Nuclear Issues

10 Items

President Joseph R. Biden, Jr. delivers remarks at the State Department

State Department Photo by Freddie Everett

Analysis & Opinions - PRI's The World

Biden's reentry on the foreign policy stage

| Feb. 25, 2021

The first 100 days are key to understanding where any presidency is going. Now more than a third of the way into that timeframe, how is President Joe Biden doing in the international policy arena? The World’s host Marco Werman speaks with Nicholas Burns, a former US under secretary of state for political affairs and a former ambassador to NATO.

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East West Institute

Analysis & Opinions

Nicholas Burns: A Changing U.S. Foreign Policy

| Mar. 27, 2018

Staffing gaps and significant personnel changes at the State Department have raised concerns about the direction of U.S. foreign policy, especially amid public statements by President Donald Trump concerning American alliances and positions on issues around the world. Ambassador Cameron Munter invites Ambassador Nicholas Burns to share his insights and ideas, including on timely topics such as the U.S.-Russia relationship following the re-election of Vladimir Putin, Transatlantic relations and changing perceptions about the future role of NATO, and a possible meeting between President Trump and his North Korean counterpart on nuclear nonproliferation and security.

Report - Belfer Center for Science and International Affairs, Harvard Kennedy School

Decoding the Iran Nuclear Deal

| April 2015

On April 2, 2015, the E.U. (speaking on behalf of the P5+1 countries) and Iran announced agreement on “key parameters” for a comprehensive agreement on Iran’s nuclear program. The E.U.-Iran Joint Statement is buttressed by unilateral facts sheets issued by the U.S. and Iran, which provide further details of the framework accord. Negotiators now turn to translating this framework accord into a final comprehensive agreement by June 30, 2015. Members of Congress and their staffs, as well as informed citizens, are now focusing on the Iranian challenge and assessing the framework accord. The Belfer Center for Science and International Affairs at the Harvard Kennedy School has prepared this Policy Brief summarizing key facts, core concepts, and major arguments for and against the current deal aimed at stopping Iran from developing nuclear weapons. The purpose of this Policy Brief is not to advocate support for or opposition to the tentative deal that has been negotiated, but rather to provide an objective, nonpartisan summary to inform Members and others in coming to their own conclusions. The team of experts who prepared this report includes Democrats, Republicans, Independents, and internationals, who have many disagreements among themselves but who agree that this Brief presents the essentials objectively.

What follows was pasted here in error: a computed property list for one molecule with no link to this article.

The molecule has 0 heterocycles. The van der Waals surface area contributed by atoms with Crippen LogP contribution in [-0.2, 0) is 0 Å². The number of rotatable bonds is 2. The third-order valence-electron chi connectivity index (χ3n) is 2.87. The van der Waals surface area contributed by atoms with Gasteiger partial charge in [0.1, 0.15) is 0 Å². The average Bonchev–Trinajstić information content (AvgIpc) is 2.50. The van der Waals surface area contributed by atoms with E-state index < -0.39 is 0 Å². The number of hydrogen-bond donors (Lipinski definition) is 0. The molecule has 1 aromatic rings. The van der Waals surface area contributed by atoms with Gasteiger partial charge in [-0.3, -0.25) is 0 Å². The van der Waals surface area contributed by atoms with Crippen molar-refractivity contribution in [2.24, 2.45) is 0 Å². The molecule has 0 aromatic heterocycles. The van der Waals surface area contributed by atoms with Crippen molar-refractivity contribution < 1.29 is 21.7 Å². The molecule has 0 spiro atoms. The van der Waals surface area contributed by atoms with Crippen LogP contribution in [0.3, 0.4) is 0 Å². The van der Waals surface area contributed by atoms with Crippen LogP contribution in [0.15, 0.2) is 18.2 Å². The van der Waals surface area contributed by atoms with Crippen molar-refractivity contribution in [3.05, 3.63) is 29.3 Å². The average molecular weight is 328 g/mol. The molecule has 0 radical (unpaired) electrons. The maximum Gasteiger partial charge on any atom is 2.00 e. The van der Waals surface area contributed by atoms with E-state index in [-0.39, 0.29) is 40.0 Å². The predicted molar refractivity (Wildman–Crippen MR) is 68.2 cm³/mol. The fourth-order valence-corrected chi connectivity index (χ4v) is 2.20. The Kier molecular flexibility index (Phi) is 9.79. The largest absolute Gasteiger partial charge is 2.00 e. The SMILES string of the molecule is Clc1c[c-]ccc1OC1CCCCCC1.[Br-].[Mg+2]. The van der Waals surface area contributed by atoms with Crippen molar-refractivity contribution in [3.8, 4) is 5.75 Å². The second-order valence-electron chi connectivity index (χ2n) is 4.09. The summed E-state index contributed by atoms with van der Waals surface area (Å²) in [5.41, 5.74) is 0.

News

Podcast: Saudi Arabia's Foreign Policy Amidst Regional Instability with Prince Turki Al Faisal

    Author:
  • Prince Turki Al Faisal
| November 18, 2014

An audio recording from His Royal Highness Prince Turki Al Faisal of the Kingdom of Saudi Arabia, former Saudi Arabian Ambassador to the United States (2005-2007) and former Director General of Saudi Arabia's General Intelligence Directorate (1977-2001).

On November 18, 2014 Prince Turki spoke on regional instability and forces at work in the region, including power politics, energy markets, violent extremism, and theological divides, in a public address moderated by Kennedy School professor Nicholas Burns.

- Belfer Center for Science and International Affairs, Harvard Kennedy School Belfer Center Newsletter

Terrorist Threat Demands Creative Intelligence

    Author:
  • Dominic Contreras
| Winter 2011-2012

Rolf Mowatt-Larssen, a former director of intelligence and counterintelligence at the Department of Energy, argues that despite not falling victim to a major terrorist event in the last 10 years, the United States must not be complacent in its counter-terrorism efforts. Mowatt-Larssen said in a Belfer Center seminar in September that he believes the possibility of a major attack is higher in the next 10 years than in the preceding decade.